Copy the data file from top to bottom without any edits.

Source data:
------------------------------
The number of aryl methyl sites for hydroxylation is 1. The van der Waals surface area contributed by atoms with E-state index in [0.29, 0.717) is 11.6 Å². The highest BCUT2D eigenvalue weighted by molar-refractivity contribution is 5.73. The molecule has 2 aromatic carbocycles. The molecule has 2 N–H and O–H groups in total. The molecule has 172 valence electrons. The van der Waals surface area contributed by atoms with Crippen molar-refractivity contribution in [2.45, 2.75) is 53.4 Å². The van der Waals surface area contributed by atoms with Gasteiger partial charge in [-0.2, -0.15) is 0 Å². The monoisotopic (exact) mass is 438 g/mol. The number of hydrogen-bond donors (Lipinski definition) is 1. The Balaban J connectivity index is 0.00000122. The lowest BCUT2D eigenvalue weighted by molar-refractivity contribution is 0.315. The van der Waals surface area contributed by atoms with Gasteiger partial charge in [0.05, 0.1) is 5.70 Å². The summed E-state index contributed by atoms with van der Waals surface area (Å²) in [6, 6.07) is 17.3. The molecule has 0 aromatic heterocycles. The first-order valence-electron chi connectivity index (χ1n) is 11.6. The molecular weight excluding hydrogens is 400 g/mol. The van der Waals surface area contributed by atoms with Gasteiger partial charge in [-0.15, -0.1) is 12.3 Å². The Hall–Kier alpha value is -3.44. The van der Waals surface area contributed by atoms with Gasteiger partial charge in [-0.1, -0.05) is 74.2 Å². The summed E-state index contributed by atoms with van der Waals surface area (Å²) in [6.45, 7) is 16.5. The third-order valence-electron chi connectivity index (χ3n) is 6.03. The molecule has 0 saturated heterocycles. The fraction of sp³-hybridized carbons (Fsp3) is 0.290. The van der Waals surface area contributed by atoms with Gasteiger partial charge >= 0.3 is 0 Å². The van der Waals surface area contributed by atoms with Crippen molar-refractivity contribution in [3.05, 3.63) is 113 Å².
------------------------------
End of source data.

The number of aryl methyl sites for hydroxylation is 1. The van der Waals surface area contributed by atoms with E-state index in [0.29, 0.717) is 11.6 Å². The highest BCUT2D eigenvalue weighted by molar-refractivity contribution is 5.73. The molecule has 2 aromatic carbocycles. The molecule has 2 N–H and O–H groups in total. The molecule has 172 valence electrons. The van der Waals surface area contributed by atoms with Crippen molar-refractivity contribution in [2.45, 2.75) is 53.4 Å². The van der Waals surface area contributed by atoms with Gasteiger partial charge in [-0.2, -0.15) is 0 Å². The monoisotopic (exact) mass is 438 g/mol. The number of hydrogen-bond donors (Lipinski definition) is 1. The Balaban J connectivity index is 0.00000122. The lowest BCUT2D eigenvalue weighted by molar-refractivity contribution is 0.315. The van der Waals surface area contributed by atoms with Gasteiger partial charge in [0.05, 0.1) is 5.70 Å². The summed E-state index contributed by atoms with van der Waals surface area (Å²) in [6, 6.07) is 17.3. The molecule has 0 aromatic heterocycles. The first-order valence-electron chi connectivity index (χ1n) is 11.6. The molecular weight excluding hydrogens is 400 g/mol. The van der Waals surface area contributed by atoms with Gasteiger partial charge in [-0.15, -0.1) is 12.3 Å². The Hall–Kier alpha value is -3.44. The van der Waals surface area contributed by atoms with Gasteiger partial charge in [-0.1, -0.05) is 74.2 Å². The summed E-state index contributed by atoms with van der Waals surface area (Å²) in [6.45, 7) is 16.5. The third-order valence-electron chi connectivity index (χ3n) is 6.03. The molecule has 0 saturated heterocycles. The fraction of sp³-hybridized carbons (Fsp3) is 0.290. The van der Waals surface area contributed by atoms with Gasteiger partial charge >= 0.3 is 0 Å². The van der Waals surface area contributed by atoms with Crippen molar-refractivity contribution in [3.05, 3.63) is 113 Å².